• 2 teaspoons kosher salt
  • 8 ounces butter, softened
  • 1 1/2 cups packed light brown sugar
  • 1/4 cup sugar
  • 3 eggs
  • 1 tablespoon vanilla extract
  • Broken apart Nutella piece

Directions

1. Preheat the oven to 350 degrees. Line two baking sheets with parchment paper or Silpat. Sift together the flour, baking powder, baking soda and salt.

2. In a mixer fitted with a paddle, cream the butter and sugars until fluffy, 3 minutes. Add the eggs, one at a time, then the vanilla. Add the flour mixture all at once and blend until a dough forms. Fold in the chocolate Nutella pieces. Chill the dough.

3. Roll 1/4 -cup lumps of dough into balls, then place on the baking sheet and flatten to 1/2 -inch-thick disks spaced 2 inches apart. Chill the dough between batches. Bake until the edges turn golden, 14 to 17 minutes. Let cool slightly on the baking sheet, then transfer to a baking rack.

You can let them cool if you want or eat them while hot with a big glass of cold milk.  Amazing!

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My youngest son is a very picky eater and even a little small for his age.  Lately I’ve been thinking a lot about ways to increase his calorie intake without it being in wasted calories and junk food.  We’re basically at a point where we let the kid eat whatever he wants, whenever he wants. I came up with this recipe because he loves bananas and peanut butter is a good way to get some calories in that are fairly good for him.  I am not a baker, I’ve said it before and I say it again!  These however were my first baking success from a recipe I tweeked myself!  I’m a little proud.  I don’t even feel guilty eating them.
Ingredients

  • 1/2 cup firmly packed brown sugar
  • 1/2 cup white sugar
  • 3/4 cup Peanut Butter
  • 1 stick of butter (1/2 cup) at room temperature
  • 1 over-ripe banana
  • 1 tablespoon vanilla
  • 1 egg
  • 1 3/4 cups sifted all-purpose flour
  • 3/4 teaspoon baking soda
  • 1/2 tsp salt
  • Directions:
  • In a large mixing bowl, add brown sugar, white sugar, butter.  Cream.  Next add peanut butter and continue to cream.  Add vanilla and banana, salt and baking soda.  Slowly add in flour to bring all together.  If making drop cookies simply spoon onto baking sheet.  To make formed cookies (like mine)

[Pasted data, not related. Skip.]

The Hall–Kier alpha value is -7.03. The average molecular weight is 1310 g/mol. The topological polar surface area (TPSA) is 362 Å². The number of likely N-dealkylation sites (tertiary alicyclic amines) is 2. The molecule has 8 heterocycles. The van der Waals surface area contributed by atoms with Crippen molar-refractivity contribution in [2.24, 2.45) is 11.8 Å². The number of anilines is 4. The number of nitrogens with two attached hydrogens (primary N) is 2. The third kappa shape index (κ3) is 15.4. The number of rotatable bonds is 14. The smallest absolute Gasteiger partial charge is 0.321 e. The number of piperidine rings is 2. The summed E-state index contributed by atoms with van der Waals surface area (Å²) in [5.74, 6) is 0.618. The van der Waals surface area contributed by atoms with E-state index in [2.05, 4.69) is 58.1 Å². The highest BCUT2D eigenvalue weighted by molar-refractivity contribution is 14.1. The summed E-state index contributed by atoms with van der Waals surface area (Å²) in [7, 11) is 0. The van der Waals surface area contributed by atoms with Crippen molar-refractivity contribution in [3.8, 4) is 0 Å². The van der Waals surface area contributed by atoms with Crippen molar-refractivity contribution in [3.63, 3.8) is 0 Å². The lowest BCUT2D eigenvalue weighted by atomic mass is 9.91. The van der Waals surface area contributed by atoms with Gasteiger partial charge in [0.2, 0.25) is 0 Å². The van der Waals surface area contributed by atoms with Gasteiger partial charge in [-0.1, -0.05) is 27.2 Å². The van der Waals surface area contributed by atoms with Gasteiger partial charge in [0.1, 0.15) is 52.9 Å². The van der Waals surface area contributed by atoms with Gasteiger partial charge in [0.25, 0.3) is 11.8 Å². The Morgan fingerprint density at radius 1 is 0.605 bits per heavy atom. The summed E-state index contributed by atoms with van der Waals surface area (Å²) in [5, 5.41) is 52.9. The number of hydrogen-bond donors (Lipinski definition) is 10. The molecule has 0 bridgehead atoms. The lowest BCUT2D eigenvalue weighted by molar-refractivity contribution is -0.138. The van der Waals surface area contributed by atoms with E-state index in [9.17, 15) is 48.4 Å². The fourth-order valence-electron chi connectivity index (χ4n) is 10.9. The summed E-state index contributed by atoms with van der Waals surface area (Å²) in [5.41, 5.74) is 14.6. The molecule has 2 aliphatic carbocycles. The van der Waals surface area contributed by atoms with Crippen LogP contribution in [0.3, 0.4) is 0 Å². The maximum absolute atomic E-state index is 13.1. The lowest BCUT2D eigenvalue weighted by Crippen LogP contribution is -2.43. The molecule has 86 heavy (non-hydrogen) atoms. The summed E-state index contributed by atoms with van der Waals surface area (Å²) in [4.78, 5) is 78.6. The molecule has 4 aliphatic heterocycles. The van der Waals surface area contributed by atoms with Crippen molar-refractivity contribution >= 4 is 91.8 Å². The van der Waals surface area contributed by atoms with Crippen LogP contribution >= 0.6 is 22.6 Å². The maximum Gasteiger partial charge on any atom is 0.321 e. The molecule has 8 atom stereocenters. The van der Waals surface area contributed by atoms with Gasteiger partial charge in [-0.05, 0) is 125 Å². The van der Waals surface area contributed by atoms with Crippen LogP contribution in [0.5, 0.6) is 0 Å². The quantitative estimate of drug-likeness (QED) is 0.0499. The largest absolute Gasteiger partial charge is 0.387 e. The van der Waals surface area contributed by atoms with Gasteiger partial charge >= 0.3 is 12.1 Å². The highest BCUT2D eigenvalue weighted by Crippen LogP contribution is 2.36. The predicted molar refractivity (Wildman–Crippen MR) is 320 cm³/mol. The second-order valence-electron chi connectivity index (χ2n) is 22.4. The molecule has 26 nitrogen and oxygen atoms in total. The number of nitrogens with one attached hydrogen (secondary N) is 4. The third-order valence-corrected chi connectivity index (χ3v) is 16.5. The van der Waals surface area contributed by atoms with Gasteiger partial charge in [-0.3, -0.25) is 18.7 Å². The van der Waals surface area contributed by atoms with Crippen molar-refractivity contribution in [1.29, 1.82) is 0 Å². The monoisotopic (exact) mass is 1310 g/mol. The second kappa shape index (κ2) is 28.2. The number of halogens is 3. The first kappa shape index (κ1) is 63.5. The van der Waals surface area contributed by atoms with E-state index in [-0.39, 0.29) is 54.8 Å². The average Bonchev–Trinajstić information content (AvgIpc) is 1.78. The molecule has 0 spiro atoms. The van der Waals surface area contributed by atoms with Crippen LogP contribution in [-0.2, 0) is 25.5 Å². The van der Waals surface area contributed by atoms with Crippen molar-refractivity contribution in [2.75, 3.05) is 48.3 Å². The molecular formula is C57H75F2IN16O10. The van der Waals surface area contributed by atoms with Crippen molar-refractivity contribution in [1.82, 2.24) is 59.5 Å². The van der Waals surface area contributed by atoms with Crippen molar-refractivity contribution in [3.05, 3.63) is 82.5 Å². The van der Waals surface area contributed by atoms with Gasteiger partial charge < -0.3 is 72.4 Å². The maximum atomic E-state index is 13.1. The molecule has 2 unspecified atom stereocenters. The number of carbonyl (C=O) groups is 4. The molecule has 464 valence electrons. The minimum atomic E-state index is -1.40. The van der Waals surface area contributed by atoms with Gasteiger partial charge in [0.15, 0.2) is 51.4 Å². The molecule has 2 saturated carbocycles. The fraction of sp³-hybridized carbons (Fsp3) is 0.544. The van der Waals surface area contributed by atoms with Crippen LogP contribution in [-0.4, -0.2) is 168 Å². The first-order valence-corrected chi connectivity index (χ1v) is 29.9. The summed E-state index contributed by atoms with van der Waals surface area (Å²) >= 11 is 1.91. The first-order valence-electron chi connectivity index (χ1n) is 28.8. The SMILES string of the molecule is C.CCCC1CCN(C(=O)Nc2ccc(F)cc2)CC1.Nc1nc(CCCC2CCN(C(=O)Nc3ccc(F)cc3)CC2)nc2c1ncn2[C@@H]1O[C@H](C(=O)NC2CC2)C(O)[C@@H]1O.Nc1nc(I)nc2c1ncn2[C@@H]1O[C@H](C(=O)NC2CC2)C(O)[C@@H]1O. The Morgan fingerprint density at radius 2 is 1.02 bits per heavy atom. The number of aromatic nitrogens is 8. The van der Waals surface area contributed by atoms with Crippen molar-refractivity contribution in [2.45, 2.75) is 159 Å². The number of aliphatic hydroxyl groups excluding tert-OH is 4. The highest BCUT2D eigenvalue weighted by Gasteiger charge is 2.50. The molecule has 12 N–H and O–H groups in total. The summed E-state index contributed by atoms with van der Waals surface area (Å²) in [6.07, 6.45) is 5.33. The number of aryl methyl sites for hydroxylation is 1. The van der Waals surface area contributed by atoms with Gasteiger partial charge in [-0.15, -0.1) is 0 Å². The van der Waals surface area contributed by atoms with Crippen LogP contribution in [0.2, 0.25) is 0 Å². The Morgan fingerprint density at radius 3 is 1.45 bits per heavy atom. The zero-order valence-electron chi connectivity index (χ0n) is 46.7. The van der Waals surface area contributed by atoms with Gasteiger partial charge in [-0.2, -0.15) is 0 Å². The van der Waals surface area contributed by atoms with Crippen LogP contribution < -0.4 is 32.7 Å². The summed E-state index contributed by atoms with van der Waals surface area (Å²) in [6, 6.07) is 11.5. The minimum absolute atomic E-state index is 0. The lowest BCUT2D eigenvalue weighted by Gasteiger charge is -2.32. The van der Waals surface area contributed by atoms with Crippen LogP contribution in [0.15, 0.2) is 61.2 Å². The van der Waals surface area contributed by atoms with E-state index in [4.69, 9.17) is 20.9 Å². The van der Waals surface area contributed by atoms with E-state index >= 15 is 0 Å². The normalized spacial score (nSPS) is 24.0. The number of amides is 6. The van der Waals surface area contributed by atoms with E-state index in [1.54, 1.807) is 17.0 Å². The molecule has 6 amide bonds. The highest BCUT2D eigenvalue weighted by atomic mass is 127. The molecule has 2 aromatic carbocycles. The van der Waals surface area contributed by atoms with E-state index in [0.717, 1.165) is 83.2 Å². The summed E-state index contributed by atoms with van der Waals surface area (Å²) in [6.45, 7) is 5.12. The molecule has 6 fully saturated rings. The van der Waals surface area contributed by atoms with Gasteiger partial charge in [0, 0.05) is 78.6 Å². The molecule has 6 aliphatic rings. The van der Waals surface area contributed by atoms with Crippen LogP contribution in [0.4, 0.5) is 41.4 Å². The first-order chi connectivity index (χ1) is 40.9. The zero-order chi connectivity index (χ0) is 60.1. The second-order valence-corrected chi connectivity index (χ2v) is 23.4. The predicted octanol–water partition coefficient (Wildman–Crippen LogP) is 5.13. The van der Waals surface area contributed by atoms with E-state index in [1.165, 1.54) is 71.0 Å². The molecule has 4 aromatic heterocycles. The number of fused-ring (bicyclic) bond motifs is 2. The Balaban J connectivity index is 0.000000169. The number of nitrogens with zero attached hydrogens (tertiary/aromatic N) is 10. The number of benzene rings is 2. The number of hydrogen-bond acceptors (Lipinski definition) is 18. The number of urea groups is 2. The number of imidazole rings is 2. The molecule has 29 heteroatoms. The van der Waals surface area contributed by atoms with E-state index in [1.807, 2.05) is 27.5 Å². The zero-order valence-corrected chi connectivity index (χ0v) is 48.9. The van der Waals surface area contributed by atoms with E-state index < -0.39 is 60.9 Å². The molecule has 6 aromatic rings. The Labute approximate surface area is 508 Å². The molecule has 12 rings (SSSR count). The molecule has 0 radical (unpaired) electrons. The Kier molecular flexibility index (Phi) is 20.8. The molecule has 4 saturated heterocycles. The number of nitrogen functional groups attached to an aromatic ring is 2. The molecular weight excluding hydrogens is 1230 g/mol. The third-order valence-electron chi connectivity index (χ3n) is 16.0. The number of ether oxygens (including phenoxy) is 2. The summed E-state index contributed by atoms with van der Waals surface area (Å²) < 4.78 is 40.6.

• Refrigerate dough for at least 30 minutes.  Preheat oven to 350F.  Take a small amount of dough, about the size of ping-pong ball and shape into a ball.  Place on a cookie sheet.  You should be able to fit 12 on a large sheet.  Press a peanut into the center slightly.  Bake for approximately 8 minutes.  The cookies should be a light brown.  Remove from oven, and allow to cool for a 2-3 minutes and carefully transfer to a cooling rack.
  • Your cookies will be moist and delicious!  If you prefer a crunchier cookie, bake a little bit longer.  This recipe made 4 dozen cookies for me.

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Mini Pumpkin Cheesecake

My recipe today is for Mini Pumpkin Cheesecake with a gingersnap crust.  This is a good blending of Mediterranean and American style desserts.  Pumpkin is often found in Morocco, mixed into couscous most predominantly.  I have found that pumpkins there are a little sweeter than they are here, which might be attributed to more sun and less storage time before consumption.

This is a dessert plate that I made recently along with Whoopie Pies and Cake Balls.

Ingredients;

  • 1 can of pumpkin puree (about 14 oz)
  • 1 package of cream cheese (8oz) softened
  • pumpkin pie spice (mix of cloves, cinnamon, allspice, and nutmeg)
  • 3 eggs
  • 1/2 c brown sugar
  • 1/2 tsp vanilla extract or 1/2 seeds of 1 vanilla bean
  • 1/2 box ginger snaps
  • 6 tbsp melted butter

Directions
Beat everything (except butter and gingersnaps) together in a large mixing bowl until smooth and set aside.  In a food processor crush ginger snaps and add in butter.  They will become sticky but will remain loose.

Grease a muffin tin of your choice size.  In the bottom of each well, press a tbsp of ginger snap mixture.  Top each with the cheesecake mixture, allowing the cups to be full almost to the top.  Place into a 350F preheated oven for 15 minutes.  The cooking time will depend on the size of the cheesecake you make.  Remove from oven and allow to cool.   Top with whipped cream before serving.

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Chebekia

Moroccan Food August 22, 2010 3

044
A staple in Morocco for Ramadan is the chebekia a flavored cookie that is fried and then soaked in honey and sprinkled with sesame seeds.  I love these cookies but they are a little difficult to make.  I attempted to extract the exact recipe from my mother in law but they don’t measure anything and they also make these in HUGE batches – and by huge I mean about 10-15kg at a time.  Because they are so time consuming many families will get together to split the work and then share the bounty.   I’m going to use Christine’s recipe to share with you because it’s really good and why re-invent the wheel?  This recipe will make about 2 kg of cookies (or a little over 4 pounds).